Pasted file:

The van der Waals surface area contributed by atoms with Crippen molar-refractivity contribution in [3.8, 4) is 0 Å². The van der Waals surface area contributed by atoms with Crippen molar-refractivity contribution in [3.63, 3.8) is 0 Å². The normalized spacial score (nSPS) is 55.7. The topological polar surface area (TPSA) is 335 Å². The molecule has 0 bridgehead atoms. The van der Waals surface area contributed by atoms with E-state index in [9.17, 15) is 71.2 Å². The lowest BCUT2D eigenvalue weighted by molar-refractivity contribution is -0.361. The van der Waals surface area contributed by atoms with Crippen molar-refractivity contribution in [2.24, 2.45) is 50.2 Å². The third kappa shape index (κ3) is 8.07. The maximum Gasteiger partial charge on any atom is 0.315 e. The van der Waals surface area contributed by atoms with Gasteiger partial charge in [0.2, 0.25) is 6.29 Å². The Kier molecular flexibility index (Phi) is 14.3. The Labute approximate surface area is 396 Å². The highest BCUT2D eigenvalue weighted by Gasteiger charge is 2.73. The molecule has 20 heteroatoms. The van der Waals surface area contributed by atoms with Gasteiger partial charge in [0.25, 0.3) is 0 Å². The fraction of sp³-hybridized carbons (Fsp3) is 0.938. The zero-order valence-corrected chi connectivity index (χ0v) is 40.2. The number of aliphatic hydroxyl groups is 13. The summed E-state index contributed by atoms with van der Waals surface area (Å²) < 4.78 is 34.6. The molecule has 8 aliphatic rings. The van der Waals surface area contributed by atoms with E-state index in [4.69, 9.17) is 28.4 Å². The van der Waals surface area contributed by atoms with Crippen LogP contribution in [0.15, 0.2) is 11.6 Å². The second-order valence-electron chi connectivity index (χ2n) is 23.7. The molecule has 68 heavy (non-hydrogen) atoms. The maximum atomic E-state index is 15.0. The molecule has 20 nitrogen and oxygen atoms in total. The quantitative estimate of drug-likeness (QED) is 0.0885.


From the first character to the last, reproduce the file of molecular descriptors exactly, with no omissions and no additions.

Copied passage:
The van der Waals surface area contributed by atoms with Crippen molar-refractivity contribution in [3.8, 4) is 0 Å². The van der Waals surface area contributed by atoms with Crippen molar-refractivity contribution in [3.63, 3.8) is 0 Å². The normalized spacial score (nSPS) is 55.7. The topological polar surface area (TPSA) is 335 Å². The molecule has 0 bridgehead atoms. The van der Waals surface area contributed by atoms with E-state index in [9.17, 15) is 71.2 Å². The lowest BCUT2D eigenvalue weighted by molar-refractivity contribution is -0.361. The van der Waals surface area contributed by atoms with Crippen molar-refractivity contribution in [2.24, 2.45) is 50.2 Å². The third kappa shape index (κ3) is 8.07. The maximum Gasteiger partial charge on any atom is 0.315 e. The van der Waals surface area contributed by atoms with Gasteiger partial charge in [0.2, 0.25) is 6.29 Å². The Kier molecular flexibility index (Phi) is 14.3. The Labute approximate surface area is 396 Å². The highest BCUT2D eigenvalue weighted by Gasteiger charge is 2.73. The molecule has 20 heteroatoms. The van der Waals surface area contributed by atoms with Gasteiger partial charge in [0.25, 0.3) is 0 Å². The fraction of sp³-hybridized carbons (Fsp3) is 0.938. The zero-order valence-corrected chi connectivity index (χ0v) is 40.2. The number of aliphatic hydroxyl groups is 13. The summed E-state index contributed by atoms with van der Waals surface area (Å²) < 4.78 is 34.6. The molecule has 8 aliphatic rings. The van der Waals surface area contributed by atoms with E-state index in [4.69, 9.17) is 28.4 Å². The van der Waals surface area contributed by atoms with Crippen LogP contribution in [0.15, 0.2) is 11.6 Å². The second-order valence-electron chi connectivity index (χ2n) is 23.7. The molecule has 68 heavy (non-hydrogen) atoms. The maximum atomic E-state index is 15.0. The molecule has 20 nitrogen and oxygen atoms in total. The quantitative estimate of drug-likeness (QED) is 0.0885.